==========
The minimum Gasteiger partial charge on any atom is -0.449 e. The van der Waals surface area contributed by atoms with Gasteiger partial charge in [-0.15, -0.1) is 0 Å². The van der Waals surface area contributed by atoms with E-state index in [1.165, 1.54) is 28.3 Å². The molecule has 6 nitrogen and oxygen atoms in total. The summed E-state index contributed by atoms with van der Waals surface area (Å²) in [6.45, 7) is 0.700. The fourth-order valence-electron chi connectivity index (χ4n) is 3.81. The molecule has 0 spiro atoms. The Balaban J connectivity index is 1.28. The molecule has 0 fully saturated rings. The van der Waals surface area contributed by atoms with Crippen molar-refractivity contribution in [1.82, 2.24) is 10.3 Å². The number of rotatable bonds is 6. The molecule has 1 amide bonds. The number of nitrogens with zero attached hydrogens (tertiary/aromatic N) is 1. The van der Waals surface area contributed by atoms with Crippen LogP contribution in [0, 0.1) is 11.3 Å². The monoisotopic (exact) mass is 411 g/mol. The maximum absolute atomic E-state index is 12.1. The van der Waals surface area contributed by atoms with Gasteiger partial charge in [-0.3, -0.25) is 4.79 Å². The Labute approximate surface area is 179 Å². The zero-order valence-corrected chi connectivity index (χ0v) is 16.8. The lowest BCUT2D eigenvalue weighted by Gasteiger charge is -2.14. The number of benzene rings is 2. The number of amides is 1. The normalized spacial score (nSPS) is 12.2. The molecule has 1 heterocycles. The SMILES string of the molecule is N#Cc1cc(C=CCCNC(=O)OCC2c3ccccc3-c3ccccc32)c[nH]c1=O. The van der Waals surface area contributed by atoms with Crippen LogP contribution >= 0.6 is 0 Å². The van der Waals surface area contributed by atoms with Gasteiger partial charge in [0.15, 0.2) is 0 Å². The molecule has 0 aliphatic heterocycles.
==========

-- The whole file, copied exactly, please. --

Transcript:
The minimum Gasteiger partial charge on any atom is -0.449 e. The van der Waals surface area contributed by atoms with Gasteiger partial charge in [-0.15, -0.1) is 0 Å². The van der Waals surface area contributed by atoms with E-state index in [1.165, 1.54) is 28.3 Å². The molecule has 6 nitrogen and oxygen atoms in total. The summed E-state index contributed by atoms with van der Waals surface area (Å²) in [6.45, 7) is 0.700. The fourth-order valence-electron chi connectivity index (χ4n) is 3.81. The molecule has 0 spiro atoms. The Balaban J connectivity index is 1.28. The molecule has 0 fully saturated rings. The van der Waals surface area contributed by atoms with Crippen molar-refractivity contribution in [1.82, 2.24) is 10.3 Å². The number of rotatable bonds is 6. The molecule has 1 amide bonds. The number of nitrogens with zero attached hydrogens (tertiary/aromatic N) is 1. The van der Waals surface area contributed by atoms with Crippen LogP contribution in [0, 0.1) is 11.3 Å². The monoisotopic (exact) mass is 411 g/mol. The maximum absolute atomic E-state index is 12.1. The van der Waals surface area contributed by atoms with Gasteiger partial charge in [-0.3, -0.25) is 4.79 Å². The Labute approximate surface area is 179 Å². The zero-order valence-corrected chi connectivity index (χ0v) is 16.8. The lowest BCUT2D eigenvalue weighted by Gasteiger charge is -2.14. The number of benzene rings is 2. The number of amides is 1. The normalized spacial score (nSPS) is 12.2. The molecule has 1 heterocycles. The SMILES string of the molecule is N#Cc1cc(C=CCCNC(=O)OCC2c3ccccc3-c3ccccc32)c[nH]c1=O. The van der Waals surface area contributed by atoms with Crippen LogP contribution >= 0.6 is 0 Å². The van der Waals surface area contributed by atoms with Gasteiger partial charge in [0.15, 0.2) is 0 Å². The molecule has 0 aliphatic heterocycles.